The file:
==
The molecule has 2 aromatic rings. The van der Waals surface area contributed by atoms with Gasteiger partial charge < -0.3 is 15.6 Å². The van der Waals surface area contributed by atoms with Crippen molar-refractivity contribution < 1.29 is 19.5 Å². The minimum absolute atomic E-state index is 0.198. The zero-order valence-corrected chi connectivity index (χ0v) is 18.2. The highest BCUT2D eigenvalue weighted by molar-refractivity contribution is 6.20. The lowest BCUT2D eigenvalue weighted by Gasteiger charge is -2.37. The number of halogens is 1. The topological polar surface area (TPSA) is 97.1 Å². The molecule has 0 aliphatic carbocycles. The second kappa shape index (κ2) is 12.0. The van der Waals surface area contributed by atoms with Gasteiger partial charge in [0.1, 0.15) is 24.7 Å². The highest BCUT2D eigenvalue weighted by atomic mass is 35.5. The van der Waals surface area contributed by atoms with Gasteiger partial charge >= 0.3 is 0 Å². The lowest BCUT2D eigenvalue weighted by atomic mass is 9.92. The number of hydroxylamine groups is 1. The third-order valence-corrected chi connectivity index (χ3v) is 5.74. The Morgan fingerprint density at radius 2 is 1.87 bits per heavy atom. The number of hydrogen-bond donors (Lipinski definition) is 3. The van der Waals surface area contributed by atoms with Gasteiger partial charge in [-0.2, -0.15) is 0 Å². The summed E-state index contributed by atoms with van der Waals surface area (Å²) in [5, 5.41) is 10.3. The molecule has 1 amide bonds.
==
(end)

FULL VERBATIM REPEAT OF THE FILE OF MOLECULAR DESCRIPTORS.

The molecule has 2 aromatic rings. The van der Waals surface area contributed by atoms with Gasteiger partial charge < -0.3 is 15.6 Å². The van der Waals surface area contributed by atoms with Crippen molar-refractivity contribution < 1.29 is 19.5 Å². The minimum absolute atomic E-state index is 0.198. The zero-order valence-corrected chi connectivity index (χ0v) is 18.2. The highest BCUT2D eigenvalue weighted by molar-refractivity contribution is 6.20. The lowest BCUT2D eigenvalue weighted by Gasteiger charge is -2.37. The number of halogens is 1. The topological polar surface area (TPSA) is 97.1 Å². The molecule has 0 aliphatic carbocycles. The second kappa shape index (κ2) is 12.0. The van der Waals surface area contributed by atoms with Gasteiger partial charge in [0.1, 0.15) is 24.7 Å². The highest BCUT2D eigenvalue weighted by atomic mass is 35.5. The van der Waals surface area contributed by atoms with Gasteiger partial charge >= 0.3 is 0 Å². The lowest BCUT2D eigenvalue weighted by atomic mass is 9.92. The number of hydroxylamine groups is 1. The third-order valence-corrected chi connectivity index (χ3v) is 5.74. The Morgan fingerprint density at radius 2 is 1.87 bits per heavy atom. The number of hydrogen-bond donors (Lipinski definition) is 3. The van der Waals surface area contributed by atoms with Gasteiger partial charge in [-0.2, -0.15) is 0 Å². The summed E-state index contributed by atoms with van der Waals surface area (Å²) in [5, 5.41) is 10.3. The molecule has 1 amide bonds.